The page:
In the example above,  renaming class A to class C would cause a name conflict because in the script scope the name C already exists. The rename refactoring provided by N4JS IDE can recognize this conflict and shows an error message.

In a large code base, these checks are a true life saver. Imagine having to manually verify these kinds of name conflicts across hundred of files.

Additionally, N4JS IDE's rename refactoring is capable of recognizing name conflicts when renaming

  • members of classifier
  • formal parameters of a function or method
  • field of a structural type
  • enum literal
  • local variable, constant
  • global variable, constant
  • etc.

Rename composed members

N4JS language supports composed elements. Renaming a composed element is somewhat special.

In this example, is a composed member because ab is of the intersection type A & B which is composed of both A and B. Renaming would rename all the definitions that contribute to the creation of as well as all references of these definitions.

Preview of changes

When you start rename refactoring operation, you have the possibility to see the preview of changes before actually executing the operation.

Note that the preview shows the changes in each file in a very recognizable manner.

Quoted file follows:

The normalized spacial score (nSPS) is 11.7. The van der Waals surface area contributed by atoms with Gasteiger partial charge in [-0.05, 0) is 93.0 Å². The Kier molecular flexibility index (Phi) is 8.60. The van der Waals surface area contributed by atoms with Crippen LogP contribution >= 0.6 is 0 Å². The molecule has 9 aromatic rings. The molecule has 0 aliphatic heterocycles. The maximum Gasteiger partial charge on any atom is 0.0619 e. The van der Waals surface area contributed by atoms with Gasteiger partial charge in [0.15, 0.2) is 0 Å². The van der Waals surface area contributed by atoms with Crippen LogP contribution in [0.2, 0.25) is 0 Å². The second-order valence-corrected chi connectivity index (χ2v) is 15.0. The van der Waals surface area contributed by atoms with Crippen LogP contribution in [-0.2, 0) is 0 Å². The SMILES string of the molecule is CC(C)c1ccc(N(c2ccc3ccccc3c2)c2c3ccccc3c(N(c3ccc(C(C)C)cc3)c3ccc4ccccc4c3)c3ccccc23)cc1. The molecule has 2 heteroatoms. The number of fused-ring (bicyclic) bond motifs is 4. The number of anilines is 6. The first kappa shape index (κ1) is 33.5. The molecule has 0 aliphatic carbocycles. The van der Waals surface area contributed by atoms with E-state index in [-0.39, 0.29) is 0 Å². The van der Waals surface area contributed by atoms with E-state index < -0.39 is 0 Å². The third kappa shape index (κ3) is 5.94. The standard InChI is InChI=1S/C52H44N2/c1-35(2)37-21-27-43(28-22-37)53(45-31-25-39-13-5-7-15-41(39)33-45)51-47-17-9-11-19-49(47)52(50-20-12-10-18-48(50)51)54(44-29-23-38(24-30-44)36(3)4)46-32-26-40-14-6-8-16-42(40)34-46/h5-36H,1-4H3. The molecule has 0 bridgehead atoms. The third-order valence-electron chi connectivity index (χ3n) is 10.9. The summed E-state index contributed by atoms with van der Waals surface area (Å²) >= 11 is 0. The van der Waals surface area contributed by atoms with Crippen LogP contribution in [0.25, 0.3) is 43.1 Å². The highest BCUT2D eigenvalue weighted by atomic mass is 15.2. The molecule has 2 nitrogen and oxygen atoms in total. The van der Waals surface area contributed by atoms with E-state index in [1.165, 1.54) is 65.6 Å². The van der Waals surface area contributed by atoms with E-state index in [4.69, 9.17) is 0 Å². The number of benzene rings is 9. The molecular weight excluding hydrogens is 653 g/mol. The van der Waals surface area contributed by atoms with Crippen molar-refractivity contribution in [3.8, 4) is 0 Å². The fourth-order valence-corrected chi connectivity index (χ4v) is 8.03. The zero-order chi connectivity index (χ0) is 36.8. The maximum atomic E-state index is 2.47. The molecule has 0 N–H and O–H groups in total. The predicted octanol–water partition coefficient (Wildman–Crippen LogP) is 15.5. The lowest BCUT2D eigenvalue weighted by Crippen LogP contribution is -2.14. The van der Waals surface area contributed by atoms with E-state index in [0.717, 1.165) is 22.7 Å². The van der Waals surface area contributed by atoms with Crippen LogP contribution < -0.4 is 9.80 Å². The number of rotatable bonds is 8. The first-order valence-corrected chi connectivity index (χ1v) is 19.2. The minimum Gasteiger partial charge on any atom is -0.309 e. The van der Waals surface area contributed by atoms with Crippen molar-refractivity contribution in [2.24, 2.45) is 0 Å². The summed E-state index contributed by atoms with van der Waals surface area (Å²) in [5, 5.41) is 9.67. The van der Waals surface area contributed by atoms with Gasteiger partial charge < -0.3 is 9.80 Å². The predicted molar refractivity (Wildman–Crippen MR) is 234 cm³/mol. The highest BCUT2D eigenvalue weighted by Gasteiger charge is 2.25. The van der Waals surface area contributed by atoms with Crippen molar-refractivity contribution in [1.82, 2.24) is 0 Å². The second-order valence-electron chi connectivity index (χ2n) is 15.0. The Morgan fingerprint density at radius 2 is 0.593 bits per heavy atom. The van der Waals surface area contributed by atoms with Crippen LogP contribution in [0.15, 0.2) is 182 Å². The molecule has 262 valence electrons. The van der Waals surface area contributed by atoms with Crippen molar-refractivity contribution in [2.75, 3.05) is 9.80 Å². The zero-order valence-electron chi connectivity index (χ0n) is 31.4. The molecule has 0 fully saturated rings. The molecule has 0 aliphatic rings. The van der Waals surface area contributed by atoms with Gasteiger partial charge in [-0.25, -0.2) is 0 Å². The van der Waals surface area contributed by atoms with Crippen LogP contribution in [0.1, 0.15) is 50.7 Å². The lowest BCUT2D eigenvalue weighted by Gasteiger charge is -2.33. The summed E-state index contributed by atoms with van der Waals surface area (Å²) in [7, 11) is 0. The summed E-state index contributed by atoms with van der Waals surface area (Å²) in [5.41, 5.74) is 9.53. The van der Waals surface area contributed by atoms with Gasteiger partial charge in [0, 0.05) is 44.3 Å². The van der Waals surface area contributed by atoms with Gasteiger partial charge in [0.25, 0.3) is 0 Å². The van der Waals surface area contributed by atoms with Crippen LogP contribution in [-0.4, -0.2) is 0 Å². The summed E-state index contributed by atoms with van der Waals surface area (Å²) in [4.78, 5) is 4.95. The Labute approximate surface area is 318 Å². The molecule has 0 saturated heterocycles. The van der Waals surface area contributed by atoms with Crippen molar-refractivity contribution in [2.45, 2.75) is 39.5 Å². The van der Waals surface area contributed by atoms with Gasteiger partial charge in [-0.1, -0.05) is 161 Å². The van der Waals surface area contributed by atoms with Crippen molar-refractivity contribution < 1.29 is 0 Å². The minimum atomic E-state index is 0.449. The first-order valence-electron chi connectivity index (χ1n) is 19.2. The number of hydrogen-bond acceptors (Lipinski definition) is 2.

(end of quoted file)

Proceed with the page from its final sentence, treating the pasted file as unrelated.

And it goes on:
Undo changes

After the rename refactoring, if you feel regret and would like to undo the operation, simply press Cmd + Z. The undo will undo all the changes in affected files previously done by the rename refactoring.

Current limitations

As the time of this writing, the rename refactoring in N4JS IDE still has several limitations:
  • Renaming alias is not supported
  • Checking name conflicts do not take into account shadowing

By Minh Quang Tran

October 17, 2018

Short-Circuit Evaluation in N4JS

Short-circuit evaluation is a popular feature of many programming languages and also part of N4JS. In this post, we show how the control-flow analysis of the N4JS-IDE deals with short-circuit evaluation, since it can have a substantial effect on the data flow and execution of a program.